Also mp3 is one of the older forms of compression and newer technology compressed formats such as AAC the quality is better than an mp3. I

If you right click on the audio file it should tell you what it has been compressed to, 7:1, 14:1 etc. The higher the number the more that is taken out when compressed.

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Hi Richard,

Unfortunately I don't think the compression process is reversible. As has been said above, you can change the format of the file to a lossless/uncompressed format such as WAV but the file will remain compressed as this is how it was originally created.

Danny

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The Timmion acetates I have have had plenty of plays on equipment of differing quality and there is no deterioration in the quality of the discs.

Same here!

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The quality will be no different with a ten inch...although thats not what the lady's say :lol:

The difference with a ten inch is you can get 4 tracks on one, and it will cost more.

Timmion do have audiodisc labels as well if you ask.

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Actually - does anyone know if they can edit a track.

The recording I'm thinking of has talking in the studio at the start and ends a little abruptly.

Would they be able to edit off the talking at the start and then do a nice fade out over the abrupt ending?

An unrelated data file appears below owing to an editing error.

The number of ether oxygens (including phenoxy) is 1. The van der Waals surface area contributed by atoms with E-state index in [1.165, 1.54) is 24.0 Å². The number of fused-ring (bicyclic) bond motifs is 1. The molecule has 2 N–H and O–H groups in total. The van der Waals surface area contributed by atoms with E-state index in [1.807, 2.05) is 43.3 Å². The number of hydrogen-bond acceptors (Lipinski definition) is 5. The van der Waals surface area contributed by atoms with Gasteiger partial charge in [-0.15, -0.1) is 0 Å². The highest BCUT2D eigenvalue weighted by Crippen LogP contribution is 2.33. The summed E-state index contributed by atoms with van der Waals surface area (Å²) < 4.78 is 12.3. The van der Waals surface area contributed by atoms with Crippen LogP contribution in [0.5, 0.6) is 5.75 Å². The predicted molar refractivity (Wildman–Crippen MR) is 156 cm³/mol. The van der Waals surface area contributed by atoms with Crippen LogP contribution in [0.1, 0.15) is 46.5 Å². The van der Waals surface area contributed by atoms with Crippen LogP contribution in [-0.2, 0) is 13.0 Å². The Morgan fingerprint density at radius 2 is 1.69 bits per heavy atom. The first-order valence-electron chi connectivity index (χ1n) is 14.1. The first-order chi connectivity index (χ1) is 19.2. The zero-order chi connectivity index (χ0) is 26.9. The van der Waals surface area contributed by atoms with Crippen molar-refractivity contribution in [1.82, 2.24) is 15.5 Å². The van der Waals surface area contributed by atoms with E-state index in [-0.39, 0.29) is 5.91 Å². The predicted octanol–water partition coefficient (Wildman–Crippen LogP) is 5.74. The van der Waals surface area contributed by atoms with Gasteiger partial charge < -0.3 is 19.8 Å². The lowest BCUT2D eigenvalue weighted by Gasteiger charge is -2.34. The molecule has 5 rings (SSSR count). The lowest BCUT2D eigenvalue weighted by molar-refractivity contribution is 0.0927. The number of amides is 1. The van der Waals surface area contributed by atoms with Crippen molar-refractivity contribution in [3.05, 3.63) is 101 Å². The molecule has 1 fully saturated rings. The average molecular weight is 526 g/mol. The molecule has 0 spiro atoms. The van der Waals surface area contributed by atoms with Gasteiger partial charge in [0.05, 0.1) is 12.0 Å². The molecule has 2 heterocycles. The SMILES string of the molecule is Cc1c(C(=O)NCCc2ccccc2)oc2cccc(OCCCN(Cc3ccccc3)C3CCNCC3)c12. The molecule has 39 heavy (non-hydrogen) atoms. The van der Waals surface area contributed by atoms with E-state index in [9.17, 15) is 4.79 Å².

If so I could have the full recording on one side and the edited version on the other :g:

Cheers

Richard

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Yes, you can edit the track very easily, there are lots of programs out there to do that.

No, you can't "reverse" a compressed file, & if you convert it to WMA for instance, then the sound quality will diminish still further. Anything from 320kbps upwards is normally considered high quality. 192kbps is acceptable, anything below this and the sound quality is audilbly poor.

Why would anyone get a carver done anyway? Surely you are then getting an illegal copy made to then play it in a format that isn't original, a double whammy.

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Why would anyone get a carver done anyway? Surely you are then getting an illegal copy made to then play it in a format that isn't original, a double whammy.

I've got several unissued acetates that I've had cut to preserve the originals.

That's one good reason.

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Actually - does anyone know if they can edit a track.

The recording I'm thinking of has talking in the studio at the start and ends a little abruptly.

Would they be able to edit off the talking at the start and then do a nice fade out over the abrupt ending?

If so I could have the full recording on one side and the edited version on the other :g:

Cheers

Richard

I will have a listen later to the track Richard and ill cut the studio talk off and fade out for you if you can't get sorted. Any program should be able to do this, audacity for instance.

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I will have a listen later to the track Richard and ill cut the studio talk off and fade out for you if you can't get sorted. Any program should be able to do this, audacity for instance.

That would be brilliant Chalky - thank you

I don't really know what I'm doing when it comes to editing programmes

Thanks very much :thumbsup:

Cheers

Richard